ENG: Ever since Texas requested and received annexation by the United States of America in 1845, segments of its population have sought independence from that nation. While those who have sought to secede from the Union have often been a minority of the population, Texan nationalism has been highlighted through history in events such as the American Civil War, where Texas declared its separation from the Union and joined the Confederate States of America. The Confederacy was not recognized as a separate country by any nation, but it was recognized as a belligerent party. Defeated by the Union in 1865, the Confederacy collapsed and all states were restored to full status in the United States. In 1869, in Texas v. White, the U.S. Supreme Court ruled that Texas continued to be a State, and a State of the Union, notwithstanding its adoption in 1861 of the Ordinance of Secession. Texas was not readmitted to congressional representation until 1870, after the state had adopted a constitution of state government which reestablished a republican form of state government.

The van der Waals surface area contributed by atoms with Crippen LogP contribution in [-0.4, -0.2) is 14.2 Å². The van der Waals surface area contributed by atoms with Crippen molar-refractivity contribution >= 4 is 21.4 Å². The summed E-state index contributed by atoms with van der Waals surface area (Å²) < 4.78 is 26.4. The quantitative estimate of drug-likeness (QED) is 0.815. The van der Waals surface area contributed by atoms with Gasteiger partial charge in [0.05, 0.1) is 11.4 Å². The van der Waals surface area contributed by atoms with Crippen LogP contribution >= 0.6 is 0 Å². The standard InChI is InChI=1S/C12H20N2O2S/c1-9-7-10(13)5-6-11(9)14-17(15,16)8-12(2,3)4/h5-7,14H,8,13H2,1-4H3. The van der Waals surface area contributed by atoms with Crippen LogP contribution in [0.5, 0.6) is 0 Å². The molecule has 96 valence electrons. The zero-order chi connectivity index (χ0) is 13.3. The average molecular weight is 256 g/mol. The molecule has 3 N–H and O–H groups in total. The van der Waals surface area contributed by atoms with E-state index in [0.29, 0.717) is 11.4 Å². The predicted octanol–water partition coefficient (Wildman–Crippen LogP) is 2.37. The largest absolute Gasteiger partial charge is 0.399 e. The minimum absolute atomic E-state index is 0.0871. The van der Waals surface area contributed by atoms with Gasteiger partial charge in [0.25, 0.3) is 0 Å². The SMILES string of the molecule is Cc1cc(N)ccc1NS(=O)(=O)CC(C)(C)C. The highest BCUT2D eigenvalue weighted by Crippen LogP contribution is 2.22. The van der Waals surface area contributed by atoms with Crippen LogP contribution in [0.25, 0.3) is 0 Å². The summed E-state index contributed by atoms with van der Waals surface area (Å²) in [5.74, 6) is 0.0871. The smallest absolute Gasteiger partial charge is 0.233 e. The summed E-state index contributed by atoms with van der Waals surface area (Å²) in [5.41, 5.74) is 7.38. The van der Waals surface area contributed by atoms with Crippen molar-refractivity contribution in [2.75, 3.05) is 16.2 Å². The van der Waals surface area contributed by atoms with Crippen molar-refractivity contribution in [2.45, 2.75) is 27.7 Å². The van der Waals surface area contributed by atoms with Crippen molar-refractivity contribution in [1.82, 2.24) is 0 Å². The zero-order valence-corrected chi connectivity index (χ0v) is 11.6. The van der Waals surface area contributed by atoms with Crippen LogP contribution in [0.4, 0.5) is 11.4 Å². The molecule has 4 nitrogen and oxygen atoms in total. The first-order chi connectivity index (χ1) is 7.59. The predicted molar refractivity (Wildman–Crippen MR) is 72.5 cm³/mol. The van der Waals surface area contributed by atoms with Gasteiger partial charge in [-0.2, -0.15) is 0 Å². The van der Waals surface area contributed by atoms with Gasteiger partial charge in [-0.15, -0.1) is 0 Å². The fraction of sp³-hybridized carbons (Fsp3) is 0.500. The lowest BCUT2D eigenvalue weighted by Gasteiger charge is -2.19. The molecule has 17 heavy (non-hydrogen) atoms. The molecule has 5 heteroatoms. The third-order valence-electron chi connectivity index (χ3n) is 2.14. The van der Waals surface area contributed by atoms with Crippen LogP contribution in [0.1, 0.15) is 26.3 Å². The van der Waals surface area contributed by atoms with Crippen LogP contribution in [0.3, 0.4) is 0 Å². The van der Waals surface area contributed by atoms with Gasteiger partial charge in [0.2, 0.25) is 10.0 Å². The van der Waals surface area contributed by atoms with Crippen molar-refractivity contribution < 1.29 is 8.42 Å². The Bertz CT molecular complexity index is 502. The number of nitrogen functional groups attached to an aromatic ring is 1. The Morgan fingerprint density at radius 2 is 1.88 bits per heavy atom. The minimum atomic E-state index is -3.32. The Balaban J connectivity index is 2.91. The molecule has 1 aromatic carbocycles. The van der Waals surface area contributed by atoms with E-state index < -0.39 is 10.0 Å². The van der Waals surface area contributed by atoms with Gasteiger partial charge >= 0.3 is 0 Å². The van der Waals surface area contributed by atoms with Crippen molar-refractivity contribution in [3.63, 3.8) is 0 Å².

2012 Election Response
After President Barack Obama's re-election in 2012, multiple petitions were posted on the White House's We The People site requesting that various states be allowed to secede from the United States of America. These petitions were non-binding -- the We The People site exists only as a means for citizens to request comment from the White House on submitted issues, and does not have any legal standing as a bill of law.
As stated on the We the People site, if a petition on the site received over 25,000 signatures, it would merit a response from the White House. By November 16th, 2012, petitions for many states had already surpassed this minimum, the most prominent being the petition for Texas with over 112,210 signatures.
Texas Governor Rick Perry responded to the petition saying he opposed secession, but "shares the frustrations many Americans have with our federal government."
November 19, 2012